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. Last Updated: 07/27/2016

A Message From Russia's Electorate

Across Russia, voters have stayed away in droves during the country's first free local elections. None of the 32 regions and republics that held local polls over the past weekend had a turnout higher than 40 percent. Ten of Russia's 89 regions and republics that held such polls this month could not muster the necessary 25 percent turnout and had to reschedule the elections for the fall.

The message voters are sending is clear: They do not believe that they will improve their lot by voting.

In the space of three years, Russian voters have elected a president, voted in two referendums, approved a new constitution and elected a parliament. Despite this activity, major political events have taken place independently of the results of these votes.

Voters supported Boris Yeltsin's rule and economic policies in an April 1993 referendum that the president promised would solve his power struggle with parliament. Ultimately, that task required tanks.

In a functioning democracy, voters with a gripe can vote the ruling party out of power. Although these are Russia's first multiparty local polls, few of the candidates have any party affiliation. Most are the same people that ran the provinces under Communist rule: the factory directors, collective farm heads and former Communist functionaries whose ex-party headquarters are now called local administrations.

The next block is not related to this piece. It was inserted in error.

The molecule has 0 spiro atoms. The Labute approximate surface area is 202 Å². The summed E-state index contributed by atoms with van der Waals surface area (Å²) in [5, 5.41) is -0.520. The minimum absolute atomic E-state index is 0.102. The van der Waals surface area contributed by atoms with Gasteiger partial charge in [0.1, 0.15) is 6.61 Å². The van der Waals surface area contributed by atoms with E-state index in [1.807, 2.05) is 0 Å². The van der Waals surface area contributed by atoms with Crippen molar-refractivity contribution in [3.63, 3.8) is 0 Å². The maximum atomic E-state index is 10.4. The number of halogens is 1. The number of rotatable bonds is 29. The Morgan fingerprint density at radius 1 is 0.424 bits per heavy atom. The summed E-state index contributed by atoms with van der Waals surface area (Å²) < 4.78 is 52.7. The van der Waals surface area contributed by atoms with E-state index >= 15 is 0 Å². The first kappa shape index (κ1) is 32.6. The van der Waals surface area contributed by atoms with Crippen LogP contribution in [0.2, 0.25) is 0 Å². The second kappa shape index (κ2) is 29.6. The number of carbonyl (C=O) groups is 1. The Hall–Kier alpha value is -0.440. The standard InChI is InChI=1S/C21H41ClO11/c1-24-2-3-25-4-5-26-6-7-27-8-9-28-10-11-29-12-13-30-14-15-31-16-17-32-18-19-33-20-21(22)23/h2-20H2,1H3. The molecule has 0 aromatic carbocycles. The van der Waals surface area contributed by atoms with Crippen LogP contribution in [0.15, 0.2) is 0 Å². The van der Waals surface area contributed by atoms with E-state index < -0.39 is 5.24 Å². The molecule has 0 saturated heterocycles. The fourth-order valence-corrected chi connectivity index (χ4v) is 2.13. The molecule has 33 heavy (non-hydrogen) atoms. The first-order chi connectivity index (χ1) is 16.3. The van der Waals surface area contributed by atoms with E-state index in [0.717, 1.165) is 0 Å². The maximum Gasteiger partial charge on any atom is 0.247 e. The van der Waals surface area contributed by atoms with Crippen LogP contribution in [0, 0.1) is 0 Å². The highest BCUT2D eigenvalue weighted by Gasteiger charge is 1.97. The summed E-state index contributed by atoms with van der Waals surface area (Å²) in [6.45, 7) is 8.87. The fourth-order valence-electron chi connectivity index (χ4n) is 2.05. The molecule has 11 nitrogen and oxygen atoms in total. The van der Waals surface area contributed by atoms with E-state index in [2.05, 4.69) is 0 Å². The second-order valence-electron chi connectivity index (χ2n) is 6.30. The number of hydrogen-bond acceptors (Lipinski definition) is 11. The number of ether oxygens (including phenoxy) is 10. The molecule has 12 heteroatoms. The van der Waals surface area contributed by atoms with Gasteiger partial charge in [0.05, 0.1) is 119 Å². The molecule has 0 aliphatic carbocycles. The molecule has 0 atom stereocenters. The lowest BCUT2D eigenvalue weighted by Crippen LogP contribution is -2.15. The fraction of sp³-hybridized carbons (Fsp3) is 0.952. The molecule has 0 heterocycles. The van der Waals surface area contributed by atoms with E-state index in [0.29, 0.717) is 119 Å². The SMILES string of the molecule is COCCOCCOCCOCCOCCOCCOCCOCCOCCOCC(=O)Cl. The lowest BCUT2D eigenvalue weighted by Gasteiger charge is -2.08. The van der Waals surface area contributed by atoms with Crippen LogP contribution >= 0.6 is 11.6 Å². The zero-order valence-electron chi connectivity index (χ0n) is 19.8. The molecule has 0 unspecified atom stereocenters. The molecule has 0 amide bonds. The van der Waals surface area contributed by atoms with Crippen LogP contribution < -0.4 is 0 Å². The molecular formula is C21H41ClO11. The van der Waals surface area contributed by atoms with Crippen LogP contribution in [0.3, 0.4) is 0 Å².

A good deal of the blame for voter apathy lies with Yeltsin's administration. Yeltsin ordered these elections last year as part of his plan to sweep away the system of local and regional representative councils, or soviets. The idea had been to replace the bloated, reactionary soviets with a more streamlined system of representative power. But the ground rules set by Yeltsin's administration made the new representative bodies little more than rubber stamps for local and regional administrations.

Then, in December, Yeltsin issued a decree allowing heads of local administration to preside over local councils, further blurring the concept of separation of powers.

Finally, the law on local government has been hung up in parliament for three months, and figures to stay that way for some time. All of this means that people do not know what powers will be invested in the bodies they are electing.

In many regions whose elections were considered valid, fewer than two-thirds of the seats in new parliaments and city assemblies will be filled, meaning that the new bodies will not have a quorum and will not be able to pass decisions.

Until voters see elections as a chance to elect functioning, truly representative bodies, they will continue to vote as they have in these elections -- with their feet.